The age of living alone couldn’t have been complete without the two things that will help to define the times to come — Clubhouse and Bitcoin. We can add Elon Musk to the mix for some flavour.
Since the coronavirus hit an unsuspecting world more than a year ago, we have been increasingly growing apart. The Covid-19 prevention measures made sure that we stayed away from others. We have been working from home for most of 2020 and the first two months of 2021. We hop online. We meet online — Zoom has become a social habit.
We pay for everything online — cashless transaction — as we are told paper money could transmit the virus. Most painfully though, we are unable to visit loved ones but online. We video call or send voice notes via WhatsApp. That includes wedding and birthdays. We mingle socially now by sending countless emojis, memes and images of flowers.
Many people, myself included, are yet to master the art of zooming. I log in to the app when the other party has left. It is not complicated. The invitations sometimes seem so formal. And when there are too many people on the call, it can get disorderly and loud as several people would speak at the same time.
A brand new platform
Here’s where Clubhouse saw an opening and sneaked in. Unlike Zoom, it is audio only, so you don’t have to put on your best clothes for the meeting and wear a make-up. You can jump in, or leave, anytime. And unlike Twitter or Facebook, it is not moderated. The person who organised the invite would give the guests the permission to speak but ultimately, they say whatever they want.
Clubhouse was launched in April 2020, at the height of the pandemic by, who else, two techies from Silicon Valley. Today, the app has millions of registered users. It is by invitation only. Thus, when it is open for all as expected sometime soon, the number of users will certainly swell.
Clubhouse may not replace private or friendly online calls, but it will definitely have a real chance to dominate this business in larger meetings. A media report the other day described it as ‘a town hall meeting’: the host and the speakers are discussing a topic on the stage and you are only an audience member (in this case, a listener) who would be allowed to participate at the chairperson’s discretion.
The app has become in the past two weeks a hit. You cannot escape it. You must have gotten several invitations then a load of notification of ‘town hall meeting’ that you may want to join. Friends who like it told me the app feels lively, fresh and give them the chance to discuss any topic — nothing is off limit. However, other reviews raised some concerns about online harassment, misinformation and privacy issues on the platform.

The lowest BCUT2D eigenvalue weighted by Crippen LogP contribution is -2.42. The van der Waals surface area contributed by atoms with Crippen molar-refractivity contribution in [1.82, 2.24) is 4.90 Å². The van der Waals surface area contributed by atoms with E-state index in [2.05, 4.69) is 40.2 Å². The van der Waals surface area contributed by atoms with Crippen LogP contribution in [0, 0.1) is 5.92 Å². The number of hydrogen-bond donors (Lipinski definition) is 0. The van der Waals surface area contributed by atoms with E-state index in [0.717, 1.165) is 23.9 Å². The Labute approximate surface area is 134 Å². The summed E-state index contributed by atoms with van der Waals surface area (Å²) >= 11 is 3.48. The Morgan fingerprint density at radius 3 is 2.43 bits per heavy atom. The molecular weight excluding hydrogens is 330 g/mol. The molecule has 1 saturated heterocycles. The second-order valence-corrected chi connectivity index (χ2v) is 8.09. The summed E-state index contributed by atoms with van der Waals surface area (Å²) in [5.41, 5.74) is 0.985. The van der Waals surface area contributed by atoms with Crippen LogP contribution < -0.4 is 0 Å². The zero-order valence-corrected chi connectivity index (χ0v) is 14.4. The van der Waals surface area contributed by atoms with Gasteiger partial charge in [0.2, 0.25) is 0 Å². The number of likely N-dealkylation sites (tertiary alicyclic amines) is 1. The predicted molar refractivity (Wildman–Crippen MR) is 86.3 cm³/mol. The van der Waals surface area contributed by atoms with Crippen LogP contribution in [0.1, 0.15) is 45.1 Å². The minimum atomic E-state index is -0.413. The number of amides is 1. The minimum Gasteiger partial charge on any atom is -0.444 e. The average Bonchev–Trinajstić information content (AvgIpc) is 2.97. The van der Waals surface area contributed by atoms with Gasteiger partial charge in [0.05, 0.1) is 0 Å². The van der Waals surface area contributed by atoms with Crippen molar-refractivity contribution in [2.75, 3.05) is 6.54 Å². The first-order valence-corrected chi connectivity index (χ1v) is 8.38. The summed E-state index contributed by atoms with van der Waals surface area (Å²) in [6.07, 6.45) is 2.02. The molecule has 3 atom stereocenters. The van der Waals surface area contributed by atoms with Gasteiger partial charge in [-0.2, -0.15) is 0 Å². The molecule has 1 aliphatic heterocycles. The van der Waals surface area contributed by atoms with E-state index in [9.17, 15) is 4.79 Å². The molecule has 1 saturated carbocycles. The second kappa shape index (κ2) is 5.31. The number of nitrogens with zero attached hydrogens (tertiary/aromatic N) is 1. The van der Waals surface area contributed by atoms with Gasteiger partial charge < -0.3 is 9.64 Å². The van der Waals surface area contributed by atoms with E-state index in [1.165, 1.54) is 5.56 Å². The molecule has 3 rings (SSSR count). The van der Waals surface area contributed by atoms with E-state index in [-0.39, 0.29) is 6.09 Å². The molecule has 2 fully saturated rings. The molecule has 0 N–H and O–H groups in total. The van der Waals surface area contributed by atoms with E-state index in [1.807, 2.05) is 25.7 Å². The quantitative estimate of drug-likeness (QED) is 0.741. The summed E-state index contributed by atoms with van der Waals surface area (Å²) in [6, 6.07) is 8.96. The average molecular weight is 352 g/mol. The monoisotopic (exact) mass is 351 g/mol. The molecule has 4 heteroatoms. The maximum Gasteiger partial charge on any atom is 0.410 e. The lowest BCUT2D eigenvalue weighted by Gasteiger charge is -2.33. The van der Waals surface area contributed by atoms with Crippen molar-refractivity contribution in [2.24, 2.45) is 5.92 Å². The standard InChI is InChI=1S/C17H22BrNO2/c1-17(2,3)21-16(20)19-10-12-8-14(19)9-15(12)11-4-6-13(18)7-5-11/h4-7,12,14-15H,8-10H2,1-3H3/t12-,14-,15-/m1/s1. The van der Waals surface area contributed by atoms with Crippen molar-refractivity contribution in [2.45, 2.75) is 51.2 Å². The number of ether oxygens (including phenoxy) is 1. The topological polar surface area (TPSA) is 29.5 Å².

Enter Elon Musk
Now, here is the twist. Clubhouse remained obscure to most for months, until someone named Elon Musk (my guess you must have heard of him!) announced he was joining it. The rest of us followed. It has become so popular I read somewhere that e-Bay is selling invitations to join for $100!
Musk, the Tesla guy, some sort of enigma to me, has become so influential in the past few years that he can sway the public opinion, especially within the younger generation, with a single tweet. He would mention something in his Twitter account and that thing would become an instant hit, be it a product, a lifestyle or a currency — a cryptocurrency.
At the beginning of this month, Bitcoin was trading at the already inflated price of $30,000. On February 8, Musk announced that his company electrical car company, Tesla, was buying $1.5 billion worth of Bitcoin. He tweeted few days later that Bitcoin was a “less dumb form of liquidity than cash”. Today, one bitcoin is worth $56,000, almost double its price at the end of January.
Bitcoin vs traditional currencies
The Musk effect? Yes. But not entirely. Bitcoin, and other cryptocurrencies, may not replace traditional currencies, like the dollar, anytime soon, but they are gaining popularity. The chief global strategist at Morgan Stanley, Ruchir Sharma, published a report titled ‘Why Crypto Is Coming Out of the Shadows’ on the giant investment bank’s website few days ago. He says: “Despite the jitters natural in a global pandemic, cryptocurrencies are rapidly gaining popular support as alternatives to gold (a store of value) and the dollar (as a means of payment).”
The younger generation, the same age group of those on Clubhouse, of the cult-like followers of Musk, believes “the open-source software behind Bitcoin makes it more transparent, transferable and trustworthy than paper money printed by governments,” Sharma says.
As the year 2020, which was defined by the pandemic and the meteoric rise of online landmarks such as Zoom, Netflix and Amazon as the new essentials of life, the year 2021, may take that trend another level. Parliaments to meet on Clubhouse? Quite likely. College classes too. Absolutely. Buying your car or furniture by with Bitcoin, or bits of it? Yes.
The year is young; we are still in February, aren’t we? Other trends will soon appear in the notification screen. We just have to watch what Musk posts next.